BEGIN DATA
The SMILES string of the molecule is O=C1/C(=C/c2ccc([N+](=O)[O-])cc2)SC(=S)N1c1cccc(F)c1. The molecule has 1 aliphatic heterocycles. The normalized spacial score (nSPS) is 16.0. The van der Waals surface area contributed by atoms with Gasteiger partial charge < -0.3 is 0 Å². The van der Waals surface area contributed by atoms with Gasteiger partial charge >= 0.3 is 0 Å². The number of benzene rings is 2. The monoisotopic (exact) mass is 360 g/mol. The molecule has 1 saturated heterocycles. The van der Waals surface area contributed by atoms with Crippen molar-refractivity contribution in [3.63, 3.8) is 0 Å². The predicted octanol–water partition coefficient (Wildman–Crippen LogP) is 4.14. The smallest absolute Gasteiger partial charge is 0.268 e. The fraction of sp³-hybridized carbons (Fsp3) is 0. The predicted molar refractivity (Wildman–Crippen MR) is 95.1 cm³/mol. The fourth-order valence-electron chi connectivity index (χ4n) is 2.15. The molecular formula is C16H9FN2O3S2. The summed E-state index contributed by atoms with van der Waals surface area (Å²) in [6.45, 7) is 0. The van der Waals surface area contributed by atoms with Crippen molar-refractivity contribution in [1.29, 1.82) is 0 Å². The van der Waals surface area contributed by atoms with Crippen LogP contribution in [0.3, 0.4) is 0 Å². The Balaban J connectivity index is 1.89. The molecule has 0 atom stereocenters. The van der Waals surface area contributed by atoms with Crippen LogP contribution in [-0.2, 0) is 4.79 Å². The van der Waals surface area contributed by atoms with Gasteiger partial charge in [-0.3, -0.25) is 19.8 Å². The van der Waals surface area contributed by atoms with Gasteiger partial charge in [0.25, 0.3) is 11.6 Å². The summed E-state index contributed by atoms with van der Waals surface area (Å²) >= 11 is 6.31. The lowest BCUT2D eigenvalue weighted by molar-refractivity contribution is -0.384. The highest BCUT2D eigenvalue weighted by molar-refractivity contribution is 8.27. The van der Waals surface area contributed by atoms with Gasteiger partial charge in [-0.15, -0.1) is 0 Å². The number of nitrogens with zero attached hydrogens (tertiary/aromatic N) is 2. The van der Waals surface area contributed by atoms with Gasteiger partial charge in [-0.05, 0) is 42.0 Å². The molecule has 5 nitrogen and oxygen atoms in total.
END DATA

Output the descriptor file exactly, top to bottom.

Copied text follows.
The SMILES string of the molecule is O=C1/C(=C/c2ccc([N+](=O)[O-])cc2)SC(=S)N1c1cccc(F)c1. The molecule has 1 aliphatic heterocycles. The normalized spacial score (nSPS) is 16.0. The van der Waals surface area contributed by atoms with Gasteiger partial charge < -0.3 is 0 Å². The van der Waals surface area contributed by atoms with Gasteiger partial charge >= 0.3 is 0 Å². The number of benzene rings is 2. The monoisotopic (exact) mass is 360 g/mol. The molecule has 1 saturated heterocycles. The van der Waals surface area contributed by atoms with Crippen molar-refractivity contribution in [3.63, 3.8) is 0 Å². The predicted octanol–water partition coefficient (Wildman–Crippen LogP) is 4.14. The smallest absolute Gasteiger partial charge is 0.268 e. The fraction of sp³-hybridized carbons (Fsp3) is 0. The predicted molar refractivity (Wildman–Crippen MR) is 95.1 cm³/mol. The fourth-order valence-electron chi connectivity index (χ4n) is 2.15. The molecular formula is C16H9FN2O3S2. The summed E-state index contributed by atoms with van der Waals surface area (Å²) in [6.45, 7) is 0. The van der Waals surface area contributed by atoms with Crippen molar-refractivity contribution in [1.29, 1.82) is 0 Å². The van der Waals surface area contributed by atoms with Crippen LogP contribution in [0.3, 0.4) is 0 Å². The Balaban J connectivity index is 1.89. The molecule has 0 atom stereocenters. The van der Waals surface area contributed by atoms with Crippen LogP contribution in [-0.2, 0) is 4.79 Å². The van der Waals surface area contributed by atoms with Gasteiger partial charge in [-0.3, -0.25) is 19.8 Å². The van der Waals surface area contributed by atoms with Gasteiger partial charge in [0.25, 0.3) is 11.6 Å². The summed E-state index contributed by atoms with van der Waals surface area (Å²) >= 11 is 6.31. The lowest BCUT2D eigenvalue weighted by molar-refractivity contribution is -0.384. The highest BCUT2D eigenvalue weighted by molar-refractivity contribution is 8.27. The van der Waals surface area contributed by atoms with Gasteiger partial charge in [-0.15, -0.1) is 0 Å². The number of nitrogens with zero attached hydrogens (tertiary/aromatic N) is 2. The van der Waals surface area contributed by atoms with Gasteiger partial charge in [-0.05, 0) is 42.0 Å². The molecule has 5 nitrogen and oxygen atoms in total.